Turkey’s economic growth outlook is still stronger than that of the largest developing economies, a senior figure from Moody’s ratings agency told Anadolu Agency on March 2.
“We affirmed Turkey’s rating at Baa3 with a negative outlook in December ,” said Alpona Banerji, Moody’s vice president and senior credit officer.
“The first pillars that drove the affirmation are the size, strength and the diversity of its economy, and the fact that its growth prospect relative to other large emerging markets still remains robust,” she added.
Banerji said the ratings agency expected Turkey’s growth in 2015 to reach almost 4 percent and 3.4 percent for the year.
This would be based on “the strong carry-over effect from last year, the consumption growth driven by the minimum wage increases and some support from net export contribution driven from trade with Europe,” she added.
Banerji listed other factors supporting Moody’s rating affirmation as being “Turkey’s fiscal metrics” like its debt-to-GDP ratio, which has been stable and is expected to stand at 34 percent for last year.
Banerji pointed out some of the factors which were challenging the Turkish economy, such as “the large current account deficit” and “geopolitical risk.”
“Geopolitical risks remain, and the spillover is domestic security issues that might have an impact on tourism, the confidence channels and consumption… This could be a drag on economic growth…. Though there has been a little rebalance from the current energy and commodity price environment, Turkey’s current-account deficit is still large compared to other emerging markets with the country quite vulnerable to global market changes [and] investor perception towards emerging markets,” Banerji said.
However, she pointed out that Turkey’s current account deficit has been rebalanced from a peak of 7.9 percent of GDP in 2013 down to 4.5 percent of GDP in 2015.
“There has been a substantial rebalancing on [the] current account deficit mainly led by the oil price decline, but capital account financing remains volatile and a vulnerability,” Banerji said.
Oil prices have fallen 65 percent since mid-2014, from $115 a barrel in June 2014 to below $30 per barrel in 2016 (now $36.41 per barrel) reaching their lowest level in seven years, and recording the most rapid decline since 2008.
According to Banerji, inflation – which Moody’s expects at 8 percent at the end of the year in Turkey – remains above the 5 percent target set by the Central Bank due to depreciation in the Turkish Lira against the dollar, high food prices and minimum wage increases.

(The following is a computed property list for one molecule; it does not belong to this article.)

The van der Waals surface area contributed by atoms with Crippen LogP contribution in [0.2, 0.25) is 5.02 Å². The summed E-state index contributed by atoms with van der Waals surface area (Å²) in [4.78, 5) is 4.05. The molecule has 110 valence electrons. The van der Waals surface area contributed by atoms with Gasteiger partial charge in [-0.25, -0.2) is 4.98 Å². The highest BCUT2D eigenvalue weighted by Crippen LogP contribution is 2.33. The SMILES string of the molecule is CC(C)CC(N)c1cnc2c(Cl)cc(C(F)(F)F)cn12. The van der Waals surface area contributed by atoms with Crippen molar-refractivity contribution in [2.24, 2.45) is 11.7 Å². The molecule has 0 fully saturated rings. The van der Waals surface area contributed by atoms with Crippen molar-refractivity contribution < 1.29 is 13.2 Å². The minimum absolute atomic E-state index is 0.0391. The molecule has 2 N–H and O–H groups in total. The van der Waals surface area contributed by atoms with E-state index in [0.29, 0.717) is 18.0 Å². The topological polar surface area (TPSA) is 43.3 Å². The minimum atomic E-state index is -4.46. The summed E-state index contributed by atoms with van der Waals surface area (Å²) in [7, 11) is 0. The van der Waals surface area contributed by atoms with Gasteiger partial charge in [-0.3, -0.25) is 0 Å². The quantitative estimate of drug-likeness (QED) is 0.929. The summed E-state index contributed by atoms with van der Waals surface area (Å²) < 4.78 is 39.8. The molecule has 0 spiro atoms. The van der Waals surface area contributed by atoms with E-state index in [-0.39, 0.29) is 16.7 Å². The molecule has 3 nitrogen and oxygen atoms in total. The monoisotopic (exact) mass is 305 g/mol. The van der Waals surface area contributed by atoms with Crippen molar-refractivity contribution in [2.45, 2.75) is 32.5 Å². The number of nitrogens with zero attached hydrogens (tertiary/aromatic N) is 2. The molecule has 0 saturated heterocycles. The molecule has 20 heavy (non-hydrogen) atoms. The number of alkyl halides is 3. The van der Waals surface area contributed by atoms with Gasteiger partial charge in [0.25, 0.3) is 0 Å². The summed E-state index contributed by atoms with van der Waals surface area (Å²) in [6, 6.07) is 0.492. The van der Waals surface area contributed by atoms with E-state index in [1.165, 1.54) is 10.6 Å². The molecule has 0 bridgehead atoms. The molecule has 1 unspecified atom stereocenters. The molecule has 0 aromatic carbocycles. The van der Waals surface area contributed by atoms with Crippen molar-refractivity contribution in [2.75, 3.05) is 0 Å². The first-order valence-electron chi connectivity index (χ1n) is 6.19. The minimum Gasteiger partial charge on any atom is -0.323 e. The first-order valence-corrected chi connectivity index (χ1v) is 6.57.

Currency ‘to remain weak against dollar’
“As a result, there is more upward pressure on inflation. Our view is that the currency will remain weak against the U.S. dollar for at least the next 12 months,” Banerji said.
The inflation rate in Turkey rose by 1.82 percent in January due to high food costs, lifting the annual inflation rate to 9.58 percent. Turkey, in the beginning of 2016, raised the minimum wage by 30 percent to 1,300 liras ($430) for over 5 million workers.
Moody’s now expects Turkey’s real GDP to grow at 3.4 percent this year and 3.2 percent for 2017.
“Minimum wage increases are one of the reasons why we expect growth in 2016 to be around 3.4 percent… While the contribution from the minimum wage increases could mean more upside for growth in 2016, there are also other continuing downside risks; e.g. the escalation of the geopolitical risk which could affect tourism more than anticipated or affect confidence channels where people refuse to spend,” Banerji noted.
Banerji recalled Moody’s recent latest downgrade of Brazil’s rating by two notches from Baa3 to Ba2.
“This was mainly driven by the fiscal side, which is vastly different to Turkey’s,” she said.
“Turkey’s debt-to-GDP ratio is stable at 34 percent of GDP, and in contrast Brazil’s was expected to reach 66 percent of GDP last year and to grow further… That would give you a sense of where Turkey is positioned compared to Brazil, which is now below investment grade,” she said.
“Another differentiating factor is that Brazil’s growth outlook is not as strong as Turkey’s. The other emerging market that shares the same category with Turkey is India, which is growing much faster than Turkey, but has different fiscal challenges,” she added.